I think the question that you asked before I went on that little tangent is, why do we look at harms caused by machines in a different context than we look or different light than we look at harms caused by humans. I think that's going to be the question, right?

That may be part of this measurement science that develops. We don't know what that threshold is. I don't think that just being a person and this is not the again, you know, not the opinion of CISA or NIST or any other federal agency, 

D Dehghanpisheh 34:45

It’s a discussion between D and Martin. 

Martin Stanley, CISSP 34:47

I don't think that I don't think that if you have X amount of harm by people and X amount of harm by machines that that will ever be tolerable.

It's going to have to be a lot less on the machine end, and I think fundamentally – and we may have talked about this in the in the preview, but – when you get on the road and I live in the countryside and you're driving down the road and there's a single lane on either side and there's this double yellow line down the middle and there's another car coming at you in the other direction and you see a person, you can make certain assumptions. 

Now, those might be bad assumptions, but you can make certain assumptions that they have some, you know, skin in the game as to how this whole encounter is going to go with you. Are you both going to just pass or, you know, is someone going to make a mistake? With machines we don't have that.

So you don't have that level of assurance when you're interacting with the machine. And I think that gets to a lot of the concerns that have to be addressed upfront before we can go mainstream with any of that. 

D Dehghanpisheh 35:52

So, that is a really powerful sentiment and I really appreciate that thoughtful answer. Before we go, obviously NIST relies on communities and different community types to help pursue the goals and objectives that you want.

And there are communities like MLSecOps, which is trying to do a similar thing, right? We're just a different spin and a different take on it, which is why we're pleasantly able to engage with you and others today. 

In the broader landscape of the mission to begin this AI governance framework, right? And get this as a standard practice and government business and increasingly maybe even everyday life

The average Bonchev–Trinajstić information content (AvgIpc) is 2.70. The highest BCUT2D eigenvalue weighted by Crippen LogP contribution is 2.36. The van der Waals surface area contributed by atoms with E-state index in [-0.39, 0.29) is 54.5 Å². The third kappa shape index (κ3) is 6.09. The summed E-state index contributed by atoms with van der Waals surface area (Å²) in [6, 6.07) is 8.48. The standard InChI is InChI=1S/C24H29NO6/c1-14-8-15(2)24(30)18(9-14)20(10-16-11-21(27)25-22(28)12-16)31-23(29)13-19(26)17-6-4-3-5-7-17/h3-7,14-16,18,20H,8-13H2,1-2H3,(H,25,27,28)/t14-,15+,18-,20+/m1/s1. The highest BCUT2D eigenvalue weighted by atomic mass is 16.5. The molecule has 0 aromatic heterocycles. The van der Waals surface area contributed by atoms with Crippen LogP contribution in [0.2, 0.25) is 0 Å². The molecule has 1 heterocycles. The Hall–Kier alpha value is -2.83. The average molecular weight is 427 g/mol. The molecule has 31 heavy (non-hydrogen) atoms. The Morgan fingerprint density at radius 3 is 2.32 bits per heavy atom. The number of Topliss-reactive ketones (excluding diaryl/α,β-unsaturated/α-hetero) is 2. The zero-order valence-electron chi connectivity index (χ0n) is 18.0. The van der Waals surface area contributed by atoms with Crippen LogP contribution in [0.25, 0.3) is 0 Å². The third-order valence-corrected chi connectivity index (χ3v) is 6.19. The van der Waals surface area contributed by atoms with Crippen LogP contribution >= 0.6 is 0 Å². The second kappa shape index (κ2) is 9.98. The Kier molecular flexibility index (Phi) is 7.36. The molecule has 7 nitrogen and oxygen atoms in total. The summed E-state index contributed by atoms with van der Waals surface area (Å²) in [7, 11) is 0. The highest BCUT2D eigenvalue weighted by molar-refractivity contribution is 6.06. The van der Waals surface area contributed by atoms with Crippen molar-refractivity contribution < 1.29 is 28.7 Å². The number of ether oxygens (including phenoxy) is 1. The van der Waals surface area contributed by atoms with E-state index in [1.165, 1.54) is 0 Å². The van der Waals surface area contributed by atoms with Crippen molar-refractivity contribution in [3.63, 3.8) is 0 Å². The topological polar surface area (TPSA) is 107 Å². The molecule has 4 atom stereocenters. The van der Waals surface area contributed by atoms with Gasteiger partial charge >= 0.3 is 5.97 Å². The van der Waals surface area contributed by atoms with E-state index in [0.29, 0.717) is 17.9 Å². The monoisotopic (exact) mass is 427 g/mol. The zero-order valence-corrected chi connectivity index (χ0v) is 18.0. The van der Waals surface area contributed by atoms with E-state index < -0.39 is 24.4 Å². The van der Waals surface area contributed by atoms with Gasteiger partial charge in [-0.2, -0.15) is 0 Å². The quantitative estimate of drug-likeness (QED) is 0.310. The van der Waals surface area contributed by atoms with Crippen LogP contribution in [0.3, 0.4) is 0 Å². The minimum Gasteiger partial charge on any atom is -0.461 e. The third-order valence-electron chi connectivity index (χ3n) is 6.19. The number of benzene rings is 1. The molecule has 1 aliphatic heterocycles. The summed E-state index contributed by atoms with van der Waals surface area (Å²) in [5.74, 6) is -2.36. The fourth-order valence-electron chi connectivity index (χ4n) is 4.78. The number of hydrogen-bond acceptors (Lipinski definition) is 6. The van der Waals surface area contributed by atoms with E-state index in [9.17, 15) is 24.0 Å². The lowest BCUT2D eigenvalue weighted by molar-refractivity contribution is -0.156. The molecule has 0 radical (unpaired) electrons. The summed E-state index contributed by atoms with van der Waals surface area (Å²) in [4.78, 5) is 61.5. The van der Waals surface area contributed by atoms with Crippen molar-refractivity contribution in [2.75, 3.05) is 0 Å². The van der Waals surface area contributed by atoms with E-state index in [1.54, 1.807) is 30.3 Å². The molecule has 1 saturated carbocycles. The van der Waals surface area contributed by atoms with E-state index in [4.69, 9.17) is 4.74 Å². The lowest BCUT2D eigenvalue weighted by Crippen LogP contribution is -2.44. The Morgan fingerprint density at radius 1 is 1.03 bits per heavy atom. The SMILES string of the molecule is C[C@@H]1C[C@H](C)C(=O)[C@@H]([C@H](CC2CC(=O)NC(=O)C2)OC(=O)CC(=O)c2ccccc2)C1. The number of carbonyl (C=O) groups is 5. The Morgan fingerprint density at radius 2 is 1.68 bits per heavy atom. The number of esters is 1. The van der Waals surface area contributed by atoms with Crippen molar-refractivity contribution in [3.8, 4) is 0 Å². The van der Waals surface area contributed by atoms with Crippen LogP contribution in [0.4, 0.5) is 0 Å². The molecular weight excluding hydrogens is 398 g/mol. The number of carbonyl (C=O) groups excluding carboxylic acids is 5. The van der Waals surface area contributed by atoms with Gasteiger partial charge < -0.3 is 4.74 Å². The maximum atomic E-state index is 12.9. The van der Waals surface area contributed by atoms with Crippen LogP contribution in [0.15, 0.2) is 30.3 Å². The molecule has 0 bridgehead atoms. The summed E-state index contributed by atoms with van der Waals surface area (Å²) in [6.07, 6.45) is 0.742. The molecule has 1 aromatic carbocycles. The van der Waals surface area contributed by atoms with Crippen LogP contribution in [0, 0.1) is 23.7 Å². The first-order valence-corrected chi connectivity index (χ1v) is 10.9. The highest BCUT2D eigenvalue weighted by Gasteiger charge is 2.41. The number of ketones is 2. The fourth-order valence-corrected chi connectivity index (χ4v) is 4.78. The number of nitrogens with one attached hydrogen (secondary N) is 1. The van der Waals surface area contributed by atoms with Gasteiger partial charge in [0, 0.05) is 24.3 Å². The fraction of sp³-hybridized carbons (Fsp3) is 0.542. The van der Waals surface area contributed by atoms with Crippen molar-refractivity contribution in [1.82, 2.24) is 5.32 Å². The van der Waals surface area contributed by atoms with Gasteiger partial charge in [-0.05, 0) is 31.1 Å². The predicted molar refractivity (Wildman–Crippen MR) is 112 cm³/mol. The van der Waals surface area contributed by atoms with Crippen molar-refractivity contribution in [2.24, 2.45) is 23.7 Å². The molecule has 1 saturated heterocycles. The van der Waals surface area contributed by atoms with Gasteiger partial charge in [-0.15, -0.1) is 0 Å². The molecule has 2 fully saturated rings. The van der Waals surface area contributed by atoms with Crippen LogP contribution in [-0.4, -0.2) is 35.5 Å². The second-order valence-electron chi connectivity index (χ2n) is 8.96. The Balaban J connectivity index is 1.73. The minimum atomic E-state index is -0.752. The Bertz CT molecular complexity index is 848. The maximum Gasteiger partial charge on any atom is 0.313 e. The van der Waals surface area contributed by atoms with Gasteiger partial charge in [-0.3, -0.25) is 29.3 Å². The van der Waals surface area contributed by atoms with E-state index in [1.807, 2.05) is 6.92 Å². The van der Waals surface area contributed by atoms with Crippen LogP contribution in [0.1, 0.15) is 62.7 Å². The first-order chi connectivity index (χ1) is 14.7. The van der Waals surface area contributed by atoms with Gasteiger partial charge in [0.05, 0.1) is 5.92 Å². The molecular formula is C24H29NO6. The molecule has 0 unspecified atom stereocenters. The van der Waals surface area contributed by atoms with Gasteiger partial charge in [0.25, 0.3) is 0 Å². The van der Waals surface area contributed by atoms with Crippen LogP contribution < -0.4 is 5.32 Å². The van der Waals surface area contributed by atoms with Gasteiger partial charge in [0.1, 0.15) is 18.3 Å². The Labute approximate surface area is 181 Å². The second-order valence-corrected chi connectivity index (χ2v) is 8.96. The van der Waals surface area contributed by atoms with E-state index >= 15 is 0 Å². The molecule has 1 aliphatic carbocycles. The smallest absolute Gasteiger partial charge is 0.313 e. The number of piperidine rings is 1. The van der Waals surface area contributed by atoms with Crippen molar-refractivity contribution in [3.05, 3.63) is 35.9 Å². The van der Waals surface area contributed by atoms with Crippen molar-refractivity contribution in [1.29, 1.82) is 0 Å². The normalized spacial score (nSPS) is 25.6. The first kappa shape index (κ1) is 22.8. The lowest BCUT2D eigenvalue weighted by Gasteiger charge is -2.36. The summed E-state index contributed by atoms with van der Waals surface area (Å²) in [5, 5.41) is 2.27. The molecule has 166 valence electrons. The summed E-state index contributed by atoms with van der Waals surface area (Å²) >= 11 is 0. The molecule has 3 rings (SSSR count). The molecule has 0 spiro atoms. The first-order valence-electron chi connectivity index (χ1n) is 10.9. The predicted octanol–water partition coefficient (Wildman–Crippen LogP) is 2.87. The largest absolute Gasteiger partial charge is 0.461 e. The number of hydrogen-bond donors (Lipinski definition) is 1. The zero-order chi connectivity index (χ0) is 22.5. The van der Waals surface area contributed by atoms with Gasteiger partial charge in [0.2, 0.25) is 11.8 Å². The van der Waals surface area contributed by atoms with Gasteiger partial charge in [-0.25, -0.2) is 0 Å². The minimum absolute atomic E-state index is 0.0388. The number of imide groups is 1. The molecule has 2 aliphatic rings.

In that mission, how do you see collaborative communities – security, safety, socio technical communities like MLSecOps – how do you see them playing a role? In other words, in what you know, what are the things that you want other communities to help do and amplify and give you back in terms of a feedback loop? Like what's our role here together with you?

Martin Stanley, CISSP 36:56

Well, I mean, first of all, thank you because I think you're already doing a lot of that, which is to bring awareness to the different kinds of risks that need to be managed and to provide a structured approach to build a practice around managing those risks and implementing, in this case, security, but you're actually doing more than security, even though it' says MLSecOps, there's probably some more assurance going on in there as well. 

And there's going to be a lot of opportunity. Certainly we'll have this generative AI, public working group draft that's going to come out in the end in November or early December. Comments back from from industry groups or academia or, you know, actually anybody because we'll take comments you know 

D Dehghanpisheh 37:46

Bring it into the MLSecOps Slack channel. You'll get an active audience there with a lot of feedback and I would encourage everybody to join.

Martin Stanley, CISSP 37:53

And some and some of those folks are actually like on the working group, and they check in and they provide suggestions. And I've said the same thing to some of the zero trust groups. As a security professional, I feel like there's a lot that we can bring to address these challenges and to streamline and facilitate, you know, implementation of trustworthy AI systems. We probably have the most comprehensive set of measurements in place already from cybersecurity and privacy risk management already.

We have that stuff in place. It's not sufficient for the full set of risks that we're going to be concerned with from an AI perspective. But how much of that actually is going to be helpful in that realm? Or as we develop the measurement science around it, can we leverage those existing mature measurement areas to help us to achieve the kinds of assurance that we're looking for through the risk management framework using a practice like MLSecOps, for example?

D Dehghanpisheh 39:04 

Well, to the community, I want to say thank you for being with us. And Martin, thank you from the community for having this conversation with us today. 

Some fascinating insights. And I really like this concept of a new measurement science that gets applied to this space. What a fascinating concept. Thank you so much for joining us, Martin. 

Our guest again has been Martin Stanley, CISSP, Strategic Technology Branch Chief at CISA.

Thank you for the work that you're doing and that you continue to do.

[Closing] 39:35

Additional tools and resources to check out:

Protect AI Radar

Protect AI’s ML Security-Focused Open Source Tools

LLM Guard - The Security Toolkit for LLM Interactions

Huntr - The World's First AI/Machine Learning Bug Bounty Platform

Thanks for listening! Find more episodes and transcripts at https://mlsecops.com/podcast.